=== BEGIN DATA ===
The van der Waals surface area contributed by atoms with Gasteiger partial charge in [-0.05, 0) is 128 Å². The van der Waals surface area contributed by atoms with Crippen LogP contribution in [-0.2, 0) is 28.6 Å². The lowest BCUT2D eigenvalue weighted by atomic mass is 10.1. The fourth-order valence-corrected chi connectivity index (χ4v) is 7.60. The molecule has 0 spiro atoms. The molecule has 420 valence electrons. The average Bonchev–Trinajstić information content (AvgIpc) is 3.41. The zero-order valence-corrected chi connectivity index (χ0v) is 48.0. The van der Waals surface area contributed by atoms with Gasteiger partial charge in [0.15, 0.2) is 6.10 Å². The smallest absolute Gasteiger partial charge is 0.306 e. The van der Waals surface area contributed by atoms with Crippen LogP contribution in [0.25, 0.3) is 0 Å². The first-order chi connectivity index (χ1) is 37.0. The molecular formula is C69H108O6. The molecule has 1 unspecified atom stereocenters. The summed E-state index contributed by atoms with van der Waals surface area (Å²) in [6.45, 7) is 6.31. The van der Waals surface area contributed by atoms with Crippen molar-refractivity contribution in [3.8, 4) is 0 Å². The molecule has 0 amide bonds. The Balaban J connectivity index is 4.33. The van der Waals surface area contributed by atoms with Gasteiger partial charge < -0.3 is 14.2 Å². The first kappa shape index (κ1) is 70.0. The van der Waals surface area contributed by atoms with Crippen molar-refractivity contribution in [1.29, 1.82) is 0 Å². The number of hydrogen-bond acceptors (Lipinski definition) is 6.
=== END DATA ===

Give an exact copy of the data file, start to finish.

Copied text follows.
The van der Waals surface area contributed by atoms with Gasteiger partial charge in [-0.05, 0) is 128 Å². The van der Waals surface area contributed by atoms with Crippen LogP contribution in [-0.2, 0) is 28.6 Å². The lowest BCUT2D eigenvalue weighted by atomic mass is 10.1. The fourth-order valence-corrected chi connectivity index (χ4v) is 7.60. The molecule has 0 spiro atoms. The molecule has 420 valence electrons. The average Bonchev–Trinajstić information content (AvgIpc) is 3.41. The zero-order valence-corrected chi connectivity index (χ0v) is 48.0. The van der Waals surface area contributed by atoms with Gasteiger partial charge in [0.15, 0.2) is 6.10 Å². The smallest absolute Gasteiger partial charge is 0.306 e. The van der Waals surface area contributed by atoms with Crippen LogP contribution in [0.25, 0.3) is 0 Å². The first-order chi connectivity index (χ1) is 37.0. The molecular formula is C69H108O6. The molecule has 1 unspecified atom stereocenters. The summed E-state index contributed by atoms with van der Waals surface area (Å²) in [6.45, 7) is 6.31. The van der Waals surface area contributed by atoms with Crippen molar-refractivity contribution in [3.8, 4) is 0 Å². The molecule has 0 amide bonds. The Balaban J connectivity index is 4.33. The van der Waals surface area contributed by atoms with Gasteiger partial charge < -0.3 is 14.2 Å². The first kappa shape index (κ1) is 70.0. The van der Waals surface area contributed by atoms with Crippen molar-refractivity contribution in [1.29, 1.82) is 0 Å². The number of hydrogen-bond acceptors (Lipinski definition) is 6.